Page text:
Sweden Grants Religious Recognition To File-Sharing Church


Sweden has accepted that a “church” which believes in file-sharing as a religion: a move that will not please the Hollywood studios

The Swedish government has formally recognised a “church” whose main belief is the right to file-share, in a move that is unlikely to be well-received by the Hollywood studios.

The recognition of the Church of Kopimism as a religion by the state of Sweden was revealed in a statement on the Church’s Website, after more than a year of trying to gain formal recognition.

Religious recognition

“Just before Christmas, the Swedish government agency Kammarkollegiet registered the Church of Kopimism as a religious organisation. This means that Sweden is the first country to recognise Kopimism as a religion,” said the church’s statement.

It said that board chairman for the organisation Gustav Nipe had to apply three times.

“I think it might have something to do with the government organisations abiding by a very copyright-friendly attitude, with a twisted view on copying,” Nipe was quoted as saying.

According to the statement, the Church of Kopimism regards information as holy, and copying as a sacrament. It also holds CTRL+C and CTRL+V (the keyboard shortcuts for copy and paste) as sacred symbols.

While the church does not directly promote illegal file sharing, it does believe in the open distribution of knowledge and holds religious services that it calls ‘ kopyactings’.

“Information holds a value, in itself and in what it contains, and the value multiplies through copying. Therefore, copying is central for the organisation and its members,” the church said.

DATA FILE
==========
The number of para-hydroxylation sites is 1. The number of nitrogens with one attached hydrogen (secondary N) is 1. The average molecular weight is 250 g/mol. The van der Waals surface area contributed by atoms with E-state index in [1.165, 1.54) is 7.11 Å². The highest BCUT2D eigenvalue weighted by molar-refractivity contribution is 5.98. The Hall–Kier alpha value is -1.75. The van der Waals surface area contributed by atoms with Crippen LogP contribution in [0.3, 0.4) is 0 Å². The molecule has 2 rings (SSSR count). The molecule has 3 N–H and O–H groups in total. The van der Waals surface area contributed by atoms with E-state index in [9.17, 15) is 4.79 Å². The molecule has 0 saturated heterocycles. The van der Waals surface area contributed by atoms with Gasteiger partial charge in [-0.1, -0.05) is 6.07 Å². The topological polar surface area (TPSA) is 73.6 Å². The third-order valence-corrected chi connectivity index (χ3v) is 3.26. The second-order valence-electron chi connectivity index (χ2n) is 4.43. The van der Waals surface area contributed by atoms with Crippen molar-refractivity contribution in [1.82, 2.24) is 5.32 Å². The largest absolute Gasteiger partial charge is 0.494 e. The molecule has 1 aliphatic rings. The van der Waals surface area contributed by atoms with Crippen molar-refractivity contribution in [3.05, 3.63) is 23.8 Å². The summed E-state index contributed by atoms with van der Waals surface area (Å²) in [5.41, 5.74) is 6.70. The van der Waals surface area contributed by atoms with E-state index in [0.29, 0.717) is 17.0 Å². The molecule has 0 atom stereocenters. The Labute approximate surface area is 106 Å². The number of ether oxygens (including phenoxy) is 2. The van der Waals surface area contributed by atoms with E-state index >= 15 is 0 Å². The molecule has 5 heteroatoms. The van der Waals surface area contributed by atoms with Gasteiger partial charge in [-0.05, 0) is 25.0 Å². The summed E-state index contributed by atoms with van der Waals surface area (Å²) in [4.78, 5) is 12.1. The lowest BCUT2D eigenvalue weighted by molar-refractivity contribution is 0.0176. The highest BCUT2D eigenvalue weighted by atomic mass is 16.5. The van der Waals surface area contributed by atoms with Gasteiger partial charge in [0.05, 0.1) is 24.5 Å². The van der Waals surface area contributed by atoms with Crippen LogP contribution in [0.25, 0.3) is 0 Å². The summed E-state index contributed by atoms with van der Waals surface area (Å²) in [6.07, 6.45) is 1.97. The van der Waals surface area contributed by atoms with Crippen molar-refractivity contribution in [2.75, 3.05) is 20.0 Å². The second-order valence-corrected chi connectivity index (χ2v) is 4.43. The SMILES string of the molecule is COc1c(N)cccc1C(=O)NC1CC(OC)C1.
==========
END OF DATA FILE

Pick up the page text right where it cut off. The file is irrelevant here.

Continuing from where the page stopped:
The church also said the Swedish government recognition was a large step. It hoped that it was one step “towards the day when we can live out our faith without fear of persecution, said Isak Gerson, the 19-year philosophy student and self-confessed spiritual leader of the Church of Kopimism.

No formal memberhip

The Church of Kopimism is a religious organisation that began life in 2010. According to the church’s statement, it is made of a community that “requires no formal membership.”

“You just have to feel a calling to worship what is the holiest of the holiest, information and copy,” the statement said. “To do this, we organise kopyactings – religious services – where the kopimists share information with each other through copying and remix,” it added.

However the move has predictably drawn a less-than-enthusiastic response from campaigners seeking to uphold copyright protection.

“It is quite divorced from reality and is reflective of Swedish social norms rather than the Swedish legislative system,” music analyst Mark Mulligan was quoted as saying on the BBC.

“It doesn’t mean that illegal file-sharing will become legal, any more than if ‘Jedi’ was recognised as a religion everyone would be walking around with light sabres,” he reportedly said. “In some ways these guys are looking outdated. File-sharing as a means to pirate content is becoming yesterday’s technology.”

Political Moves

Sweden is well known for its file-sharing activists. During the European parliament elections in June, 2009, the Swedish Pirate Party (PiratPartiet) gained two Euro MP seats. But In September, 2010, the party was unsuccessful in its attempts to become a political force within Sweden after it failed to secure a parliamentary seat in the country’s general election.

PiratPartiet also said it planned to launch the world’s first Pirate ISP – a broadband service that would allow users to share BitTorrent files anonymously online.

Besides these Scandinavian developments, there seems to be a zero-tolerance towards piracy in many countries. In the United States for example the Stop Online Piracy Act (SOPA) is proving to be controversial, with a number of big name firms refusing to support the legislation in its current form.

In the UK, there is the Digital Ecomomy Act, which has also proved to be hugely controversial.

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Author: Tom Jowitt
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